This recipe will be featured in an upcoming Middle-Eastern/Mediterranean inspired How-to piece on the blog… but with so many recipes accompanying that piece, I want you all to be able to enjoy (and perfect!) this now.  Seriously, its one of the best dishes ever!    

If you are of middle eastern descent, I LOVE your cuisine.  In fact, its my favorite.  ALL of it!  But, here is where you will probably want to look away.  Because I love ALL of it so so much.  I’m not terribly concerned about preserving the national identity of a dish.  So you will want to ignore the fact that my goal with this dish was to combine two of my favorites!  Persian tahdig and Afghan style rice.  Tahdig is essentially a spiced rice with a crispy bottom.  Its usually cut into wedges and dipped or drizzled with a yogurt sauce.  The crispy parts are created by frying a layer of one of the following: lavash (a type of flat bread), thinly sliced potato, or rice.  (I used potato in mine.)  Afghan style rice is essentially a spiced rice pilaf.  Usually, it contains herbs like mint, raisins, shallots, garlic, and sometimes other veggies.

I wanted to borrow the flavors and texture of Afghan style rice and combine that with the yummy crispy layer of tahdig.  And, voilla!  The result, you guys…  One of the best things I have ever eaten.  Seriously.

Oh, and by combining them, I possibly insulted the fabulous cuisine of two nations – Sorry about that!  I hope that if you taste this, you will understand.

Ok, guys, this is seriously one of the best things I have ever made/eaten.  The flavors! The textures! Oh-my-gosh!!  I made a seriously giant, mountainous amount… Embarassingly mountainous.  I expected that it would be enough for 2+ nights of dinner, but the husband and I proceeded to pile our plates full of helping after helping.  No joke…. And unfortunately, no leftovers.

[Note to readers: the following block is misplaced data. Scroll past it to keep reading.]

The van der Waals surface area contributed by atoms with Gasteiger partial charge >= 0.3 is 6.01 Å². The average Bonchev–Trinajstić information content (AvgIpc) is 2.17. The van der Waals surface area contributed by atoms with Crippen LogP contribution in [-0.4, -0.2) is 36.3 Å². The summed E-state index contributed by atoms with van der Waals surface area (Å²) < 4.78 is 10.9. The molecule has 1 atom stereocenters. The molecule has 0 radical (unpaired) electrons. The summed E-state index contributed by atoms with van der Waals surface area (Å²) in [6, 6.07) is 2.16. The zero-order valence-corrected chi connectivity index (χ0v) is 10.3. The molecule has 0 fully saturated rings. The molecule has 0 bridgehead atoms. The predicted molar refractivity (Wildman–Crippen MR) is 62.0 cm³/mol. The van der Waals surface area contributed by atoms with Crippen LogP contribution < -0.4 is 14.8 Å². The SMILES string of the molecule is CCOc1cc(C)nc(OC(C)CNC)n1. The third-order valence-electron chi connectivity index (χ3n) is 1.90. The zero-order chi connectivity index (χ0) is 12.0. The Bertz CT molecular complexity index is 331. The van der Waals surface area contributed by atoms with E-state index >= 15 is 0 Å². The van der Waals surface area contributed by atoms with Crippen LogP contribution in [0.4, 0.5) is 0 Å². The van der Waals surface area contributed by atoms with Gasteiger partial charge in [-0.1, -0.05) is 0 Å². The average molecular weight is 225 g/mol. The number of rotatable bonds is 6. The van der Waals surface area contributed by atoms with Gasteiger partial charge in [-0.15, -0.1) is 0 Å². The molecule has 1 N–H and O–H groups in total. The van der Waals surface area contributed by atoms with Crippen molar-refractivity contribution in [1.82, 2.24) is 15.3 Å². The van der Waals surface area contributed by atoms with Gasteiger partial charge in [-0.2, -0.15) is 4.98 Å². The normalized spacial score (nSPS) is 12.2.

So, we made it again a week later.  Because we can’t get enough!!

So, this is my totally non-authentic, possibly culturally insensitive, but 100% delicious hybrid dish.  Pictures and words FAIL here.  I can’t even express the mouth flavor party that happens.

If you also love Middle Eastern/Persian food and are interested in picking up some awesome tips, techniques, and recipes from ladies who know their stuff, I love these two blogs: Persian Mama and My Persian Kitchen.  I think both sites do an excellent job of explaining and visually demonstrating the techniques and preparation of their recipes.  The very first potato tahdig recipe I ever tried was from My Persian Kitchen, and some of the kofta recipes on Persian Mama are eyes-roll-back-in-head good.


Potato Tahdig Afghan Rice with Cauliflower

Total Time: 60 minutes

Yield: 4 main course servings, 6-8 as a side dish

    For the Cucumber Mint Yogurt Sauce:
  • 1/2 cup plain whole milk yogurt
  • 1/2 tsp. lemon zest
  • 1 garlic clove, grated
  • 1 tbsp. fresh lemon juice
  • 2 tbsp. finely chopped mint leaves
  • 1/2 cup chopped persian (seedless) cucumber
  • 1 tsp. olive oil
  • Salt and Pepper
  • Pinch of crushed red pepper flakes
  • For the Potato Tahdig and Afgan Rice with Cauliflower:
  • 1 1/4 cup brown basmati rice, uncooked
  • 3 tbsp. unsalted butter, room temperature
  • 3 tbsp. unsalted butter, melted
  • 2 cups cauliflower florets (about 1/2 head of cauliflower)
  • 1 shallot, chopped
  • 3 garlic cloves, minced
  • 1 tsp. turmeric, divided
  • pinch of saffron